A SOUTH Essex road has been named among the streets with the most expensive property price tags this year so far.

Nestled near Buckingham Palace and the Houses of Parliament, Buckingham Gate in Westminster was found by Rightmove to have the highest average price being asked by home-sellers so far this year, at £9,633,333.

The streets with the highest average asking prices this year so far, according to Rightmove, are all in London.

However, outside of London, two Essex streets had the highest average asking price for properties.

This includes Norsey Road, in Billericay, which had the fifth highest average asking price at £1,800,000.

Looking at homes to rent, the highest typical asking rents were also all found in London, with Albion Street in Bayswater, central London, topping the list at £20,857 per month.

Outside London, Rightmove found the second highest average asking rent was in Manor Road in Chigwell, at £4,311. Ingrave Road, in Brentwood, had average asking rents of £2,898.

Here are the streets with the highest property price tags in 2024 so far outside London, according to Rightmove:

  1. Old Avenue, Weybridge, Surrey, £2,633,333
  2. The Ridgeway, Cuffley, Potters Bar, Hertfordshire, £2,289,286
  3. Manor Road, Chigwell, £2,219,444
  4. Swithland Lane, Rothley, Leicester, £2,024,000
  5. Norsey Road, Billericay, Essex, £1,800,000

Here are the streets with the most expensive monthly rents on average in 2024 so far outside London, according to Rightmove:

  1. London Road, Ascot, Berkshire, £6,831
  2. Manor Road, Chigwell, £4,311
  3. Deansgate, Manchester, £3,766
  4. Holloway Drive, Virginia Water, Surrey, £2,986
  5. Ingrave Road, Brentwood, £2,898

Tim Bannister, a property expert at Rightmove, said: “London’s status as the hub of luxury property in the UK remains unchallenged, with Buckingham Gate in Westminster commanding the highest average asking price.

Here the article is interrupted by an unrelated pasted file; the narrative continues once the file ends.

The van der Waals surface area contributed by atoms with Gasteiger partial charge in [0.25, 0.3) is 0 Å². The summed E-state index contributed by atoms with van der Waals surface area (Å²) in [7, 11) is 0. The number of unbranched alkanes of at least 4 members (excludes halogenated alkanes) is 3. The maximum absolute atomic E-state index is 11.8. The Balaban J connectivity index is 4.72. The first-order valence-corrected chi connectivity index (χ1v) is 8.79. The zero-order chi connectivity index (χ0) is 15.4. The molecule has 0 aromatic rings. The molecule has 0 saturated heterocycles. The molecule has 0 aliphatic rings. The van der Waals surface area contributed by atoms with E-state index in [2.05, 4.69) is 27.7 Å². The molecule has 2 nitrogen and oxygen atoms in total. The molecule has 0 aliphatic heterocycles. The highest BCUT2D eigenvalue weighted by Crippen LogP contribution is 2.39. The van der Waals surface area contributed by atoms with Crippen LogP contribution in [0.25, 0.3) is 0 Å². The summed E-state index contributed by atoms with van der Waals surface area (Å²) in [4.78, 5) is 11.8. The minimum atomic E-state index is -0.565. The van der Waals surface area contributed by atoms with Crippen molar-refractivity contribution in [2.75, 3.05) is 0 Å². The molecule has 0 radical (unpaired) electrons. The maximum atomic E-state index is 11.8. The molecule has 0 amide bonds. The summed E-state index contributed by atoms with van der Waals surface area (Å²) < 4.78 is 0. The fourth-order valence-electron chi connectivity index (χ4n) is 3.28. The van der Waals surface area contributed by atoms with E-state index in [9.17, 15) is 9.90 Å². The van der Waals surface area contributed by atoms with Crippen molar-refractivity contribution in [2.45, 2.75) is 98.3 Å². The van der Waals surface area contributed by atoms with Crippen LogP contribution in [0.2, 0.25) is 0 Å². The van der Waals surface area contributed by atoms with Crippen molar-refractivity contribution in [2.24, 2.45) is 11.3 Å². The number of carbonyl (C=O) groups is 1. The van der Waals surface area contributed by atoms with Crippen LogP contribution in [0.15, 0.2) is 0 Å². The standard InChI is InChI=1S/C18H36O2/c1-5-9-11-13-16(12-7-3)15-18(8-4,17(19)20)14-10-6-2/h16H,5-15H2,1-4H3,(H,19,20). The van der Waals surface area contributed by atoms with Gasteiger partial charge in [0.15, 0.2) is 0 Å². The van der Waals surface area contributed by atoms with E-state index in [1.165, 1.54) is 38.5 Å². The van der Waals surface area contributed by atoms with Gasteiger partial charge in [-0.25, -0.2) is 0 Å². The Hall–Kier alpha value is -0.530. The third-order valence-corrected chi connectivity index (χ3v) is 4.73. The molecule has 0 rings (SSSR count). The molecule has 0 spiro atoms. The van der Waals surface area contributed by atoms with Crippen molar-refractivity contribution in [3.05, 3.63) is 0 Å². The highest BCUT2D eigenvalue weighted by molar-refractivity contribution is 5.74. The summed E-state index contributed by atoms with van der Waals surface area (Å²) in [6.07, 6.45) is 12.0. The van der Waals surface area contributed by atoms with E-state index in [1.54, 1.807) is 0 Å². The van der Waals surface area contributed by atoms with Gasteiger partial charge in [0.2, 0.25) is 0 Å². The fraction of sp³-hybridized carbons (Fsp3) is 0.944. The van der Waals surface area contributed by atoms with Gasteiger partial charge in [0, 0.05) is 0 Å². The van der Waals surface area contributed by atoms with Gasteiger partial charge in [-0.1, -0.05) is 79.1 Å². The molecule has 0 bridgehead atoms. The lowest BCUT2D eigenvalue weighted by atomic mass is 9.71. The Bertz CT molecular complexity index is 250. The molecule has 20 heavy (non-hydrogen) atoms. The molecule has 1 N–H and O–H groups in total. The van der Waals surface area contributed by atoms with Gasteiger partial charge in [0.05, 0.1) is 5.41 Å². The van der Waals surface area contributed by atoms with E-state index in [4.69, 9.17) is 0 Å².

“Although the possibility of buying one of these homes is limited to a very lucky few, there’s clearly a fascination with these prestigious homes as we find they’re often among our most viewed properties on Rightmove.”

Rightmove’s research was based on streets where there have been at least five properties for sale and rent this year, and so not all streets have been included.

The findings were released as separate research indicated that one in five aspiring first-time buyers do not think they will be in a position to make a purchase until they are at least in their 40s.

The survey, from Nationwide Building Society, found that nearly half - 48 per cent - of people looking to get on the property ladder believe their prospects of owning a home are further away than ever due to the cost-of-living crisis.

When asked about the biggest barriers to getting that first home, nearly a third - 31 per cent - highlighted saving for a deposit, while 44 per cent pointed to issues with affordability.

A fifth said finding somewhere in their price range is an issue, 14 per cent highlighted being able to afford the monthly repayments, and one in ten pointed to the ability to borrow enough for the mortgage.

Nationwide’s research was carried out by Censuswide in March among more than 1,000 people looking to get on the property ladder in the next five years.